Understanding takaful concepts is critical
Mr Kassim is of the opinion that the many parties who profess to understand takaful only have a superficial understanding of the concept.
“Indeed, at one extreme of the spectrum you have takaful operations that are effectively only insurance operations branded as takaful. These operations were perhaps approved by shariah scholars as shariah-compliant due to the lack of understanding of how the operating model actually works,” he said.
According to him, when takaful is established only as another product rather than through a different approach to insurance, it is the start of the slippery slope to failure. He believes that regulators also have an important role to play in ensuring that takaful develops beyond just a shariah-compliant insurance product.
“We have the unfortunate experience in Islamic finance where interest free financing is sometimes considered as just a name change, the ultimate consumer outcome being the same as riba (interest)-based financing,” he said.
Takaful, he said, can provide a different outcome to the consumer than insurance, if it is properly implemented. The success of takaful is also very dependent on how it is marketed and this is considered to be the hardest part of implementing takaful.
“I see great opportunities in the MENA region for takaful but initially I see greater risks as it takes but one failure in takaful to turn the public against the model,” he said.
He believes that governments should provide the strategic direction as to how takaful fits into the development of the insurance industry and from that guidance, regulations should be accordingly set.
The role of the regulator
Mr Kassim believes that insurance regulators have a major role in developing the actuarial profession in the region. He highlighted the role of Bank Negara Malaysia (BNM) in developing the actuarial profession in the country since the mid 80s, when only a handful of qualified actuaries existed in the market.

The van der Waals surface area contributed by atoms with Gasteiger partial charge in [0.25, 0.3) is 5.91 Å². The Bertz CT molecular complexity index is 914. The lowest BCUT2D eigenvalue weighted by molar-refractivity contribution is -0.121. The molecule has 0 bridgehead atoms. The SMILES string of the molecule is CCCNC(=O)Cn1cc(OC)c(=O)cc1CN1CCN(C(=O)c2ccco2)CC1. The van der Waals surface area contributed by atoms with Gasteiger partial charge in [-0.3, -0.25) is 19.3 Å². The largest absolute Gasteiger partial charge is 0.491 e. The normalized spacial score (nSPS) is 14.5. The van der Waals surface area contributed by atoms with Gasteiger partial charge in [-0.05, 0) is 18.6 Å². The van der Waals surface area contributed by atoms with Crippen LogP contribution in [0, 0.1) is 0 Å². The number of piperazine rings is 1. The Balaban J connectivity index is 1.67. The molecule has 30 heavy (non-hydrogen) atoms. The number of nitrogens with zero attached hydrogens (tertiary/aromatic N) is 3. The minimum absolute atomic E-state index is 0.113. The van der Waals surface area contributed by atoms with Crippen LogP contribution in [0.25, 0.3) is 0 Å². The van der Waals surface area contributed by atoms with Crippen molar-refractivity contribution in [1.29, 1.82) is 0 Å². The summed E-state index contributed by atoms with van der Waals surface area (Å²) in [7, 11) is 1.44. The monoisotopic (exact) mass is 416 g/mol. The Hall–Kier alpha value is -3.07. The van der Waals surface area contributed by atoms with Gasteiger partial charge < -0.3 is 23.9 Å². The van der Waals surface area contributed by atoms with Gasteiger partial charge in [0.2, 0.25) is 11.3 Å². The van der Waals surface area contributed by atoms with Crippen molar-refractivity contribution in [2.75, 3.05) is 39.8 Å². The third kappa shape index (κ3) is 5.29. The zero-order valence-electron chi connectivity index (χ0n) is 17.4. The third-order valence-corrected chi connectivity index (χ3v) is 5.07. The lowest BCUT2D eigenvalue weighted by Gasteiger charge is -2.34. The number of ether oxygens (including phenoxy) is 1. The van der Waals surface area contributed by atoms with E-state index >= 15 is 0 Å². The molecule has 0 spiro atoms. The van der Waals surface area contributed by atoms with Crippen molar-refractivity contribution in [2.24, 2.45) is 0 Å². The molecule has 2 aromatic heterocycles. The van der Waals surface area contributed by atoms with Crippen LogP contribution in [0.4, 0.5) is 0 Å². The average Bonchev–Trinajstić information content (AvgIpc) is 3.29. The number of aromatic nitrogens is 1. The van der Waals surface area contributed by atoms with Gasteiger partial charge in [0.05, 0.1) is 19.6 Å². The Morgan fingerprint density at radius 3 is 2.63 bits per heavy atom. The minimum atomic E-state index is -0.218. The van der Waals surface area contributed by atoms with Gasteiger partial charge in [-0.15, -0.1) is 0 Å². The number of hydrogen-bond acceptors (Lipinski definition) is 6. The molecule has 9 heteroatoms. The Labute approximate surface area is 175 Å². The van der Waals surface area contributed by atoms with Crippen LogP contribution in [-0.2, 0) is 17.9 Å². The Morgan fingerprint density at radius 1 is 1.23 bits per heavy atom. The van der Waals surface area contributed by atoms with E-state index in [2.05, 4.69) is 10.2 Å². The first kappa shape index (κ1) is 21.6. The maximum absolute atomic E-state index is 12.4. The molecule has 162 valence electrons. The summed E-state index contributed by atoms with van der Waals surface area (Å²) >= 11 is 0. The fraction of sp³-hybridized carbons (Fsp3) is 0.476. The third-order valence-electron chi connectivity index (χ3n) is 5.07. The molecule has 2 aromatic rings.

“Over 30 years, BNM invested in the future of the profession by providing scholarships to suitable graduates to pursue the actuarial examinations overseas and at the same time established KPIs with insurers in the country to encourage the development of the actuarial profession,” he said.
In addition, the country’s education system assisted by providing a slew of actuarial-related degrees which became the steppingstone for Malaysians eventually to qualify as actuaries. There are currently over 300 internationally qualified Malaysian actuaries working in the country with another 300 working overseas.
It must also be understood that for the same cover, takaful cannot compete with insurance on price. Insurance has the insurer taking speculative risk. Effectively, the insurer is gambling that it can collect more premiums than required to pay claims and expenses.
Insurance is about risk transfer, the insurer profiting from the information asymmetry surrounding insurance and the belief that the market is the great enabler, allowing consumers to get the best ‘price’ for a given insured risk.
Takaful, however, is about the sharing of risks and helping fellow participants in need. It is not an accident that the terminology ‘policies’ and ‘premiums’ are absent in takaful – instead we have takaful certificates and takaful contributions respectively.
Takaful contributions are donations that the takaful participants make to those in the takaful pool who are in need of assistance.